The Fast & The Forbidden: 1997-Present Toyota Century
Most car geeks outside Japan will tell you that the fanciest, biggest-engined sedan Toyota makes is the Lexus LS. And it’s certainly a stately, full-size car in the mold of the Mercedes-Benz S-Class, Jaguar XJ, Audi A8 or BMW 7 Series, available in standard- and long-wheelbase forms with a V8 or a V8 that’s boosted by a hybrid system to provide V12-ish performance. Make no mistake, the LS is a sweet ride.
However, those folks who assume that the LS is Toyota’s top four-door aren’t as in the know as they think they are. As it turns out, the most prestigious car made by the Japanese juggernaut is longer than even the extended wheelbase LS, powered by an engine that isn’t used by any other vehicle, and is only officially available on the home market. Its name? Century.
The original Century debuted in 1967 to commemorate the centenary of the birth of Sakichi Toyoda, the founder of the companies that would become the automaker we know today. It was a proper prestige car, with a 3.0L V8 driving the rear wheels. There was also a long-wheelbase version – the L-Type – with an extra 6.3” between the axles (for a total of 118.5”). Granted, American and European luxury sedans were larger, but the Century was bigger than just about all other homegrown passenger cars at that point (with the possible exception of the Century's arch-nemesis, the Nissan President).
Remarkably, the first-gen Century remained in production for a whopping 30 years with only relatively minor evolutionary changes, chief among them increases in displacement for the V8 powerplant. But by mid-1990s, the Century was most definitely over-the-hill. Nissan had redesigned the President in 1990, creating a thoroughly modern car that formed the basis of the original Infiniti Q45. Toyota decided to follow suit by releasing its own second generation flagship, but took a decidedly different course of action when the new Century finally rolled into dealers in 1997.
For starters, the styling is far more evolutionary than revolutionary. You really have to be paying attention to spot the changes. Secondly, rather than sticking with the old V8 or utilizing the new-generation V8 created for Lexus, Toyota decided to create an all new 5.0L V12 specifically for the Century. To this day, the engine (which is officially rated at just 276hp per a gentlemen’s agreement among Japanese automakers) remains exclusive to the Century. You’d think Toyota, being arguably the most buttoned-down and pragmatic car company on the face of the earth, would look to amortize the investment in that lump by also making it available in another car or maybe cramming it into a Lexus SUV like the GX or LX to better differentiate them from their Toyota kin. Yet somehow, the company has resisted the temptation. The V12 is currently paired with a 6-speed automatic that can be had with either a column- (Yes!) or console-mounted shifter.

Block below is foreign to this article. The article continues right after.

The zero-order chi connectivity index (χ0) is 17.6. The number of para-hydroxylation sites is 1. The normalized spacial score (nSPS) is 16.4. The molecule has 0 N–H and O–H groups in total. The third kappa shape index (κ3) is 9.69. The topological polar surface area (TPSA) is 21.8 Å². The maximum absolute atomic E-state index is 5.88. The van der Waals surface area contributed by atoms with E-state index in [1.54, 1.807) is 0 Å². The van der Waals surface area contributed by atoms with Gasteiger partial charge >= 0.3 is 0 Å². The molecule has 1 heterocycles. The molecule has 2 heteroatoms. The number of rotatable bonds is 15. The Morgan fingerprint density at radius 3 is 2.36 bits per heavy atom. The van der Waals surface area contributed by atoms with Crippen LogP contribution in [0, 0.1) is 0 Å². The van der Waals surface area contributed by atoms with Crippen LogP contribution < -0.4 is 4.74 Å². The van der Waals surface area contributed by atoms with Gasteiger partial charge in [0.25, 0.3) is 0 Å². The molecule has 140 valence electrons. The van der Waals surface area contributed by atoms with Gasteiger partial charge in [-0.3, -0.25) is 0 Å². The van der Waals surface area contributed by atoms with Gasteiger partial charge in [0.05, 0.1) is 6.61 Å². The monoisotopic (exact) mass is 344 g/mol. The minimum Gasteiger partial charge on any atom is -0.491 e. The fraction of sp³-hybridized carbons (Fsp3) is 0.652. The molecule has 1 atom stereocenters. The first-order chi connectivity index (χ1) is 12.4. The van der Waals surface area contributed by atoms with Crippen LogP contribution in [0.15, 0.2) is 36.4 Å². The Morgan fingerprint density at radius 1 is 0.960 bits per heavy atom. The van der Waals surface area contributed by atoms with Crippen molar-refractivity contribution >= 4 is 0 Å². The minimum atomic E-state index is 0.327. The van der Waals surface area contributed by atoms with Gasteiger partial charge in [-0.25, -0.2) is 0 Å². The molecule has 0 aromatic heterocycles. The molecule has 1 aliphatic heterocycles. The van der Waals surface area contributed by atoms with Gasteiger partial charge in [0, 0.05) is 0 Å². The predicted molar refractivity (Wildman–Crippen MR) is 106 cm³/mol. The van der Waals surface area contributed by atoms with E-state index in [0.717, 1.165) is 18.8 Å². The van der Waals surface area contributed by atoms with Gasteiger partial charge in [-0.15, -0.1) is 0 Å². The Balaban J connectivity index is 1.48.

But it didn’t hold anything back when outfitting the Century with creature comforts. The interior has enough wood trim to give termites orgasms, and leather upholstery is available; however, most Century buyers opt for wool cloth seating surfaces, mainly because it isn’t as noisy as leather when you park your posterior upon it (It’s also not as hot or sticky when you’re wearing shorts on a warm day, but that’s probably of no concern to your average Japanese captain of industry, high-ranking government official or yakuza boss.). And while the Century isn’t as lengthy as its European rivals, there’s still plenty of room for the left-side backseat passenger to stretch out, thanks to a trap door in the front passenger seatback through which you place your legs. Clever, no? You also get toys like reclining rear seats, rear seat massagers, self-latching doors, a digital TV tuner and…lace curtains for the rear windows. Suck it, Bentley.
What you don’t get, Joe or Jane America, is the chance to buy one on these shores, despite the fact that it is marketed as the car for the modest plutocrat. It’s roughly analogous to a 1960s Pontiac Bonneville or Oldsmobile Ninety Eight, whereas the German and British battleships are like a 1960s Cadillac. However, just because it's positioned as a humble car doesn't mean it's priced like one; in Japan, it’s priced at the equivalent of $149,000 with taxes; for comparison, the priciest Lexus LS (the hybrid LS600hL) starts at $111,350 and has a longer wheelbase, is more powerful, gets better gas mileage and doesn’t resemble what an early-‘80s Buick LeSabre might look like if it had been designed in the mid-‘90s. In short, authorizing selling it to us gaijin (which would include all the fun of extensive reengineering to meet U.S. safety and emissions regulations) – either as a Toyota or a Lexus – would send you down a path that leads directly to seppuku. But that doesn’t make it any less cool in our view; if anything, it makes it even more attractive.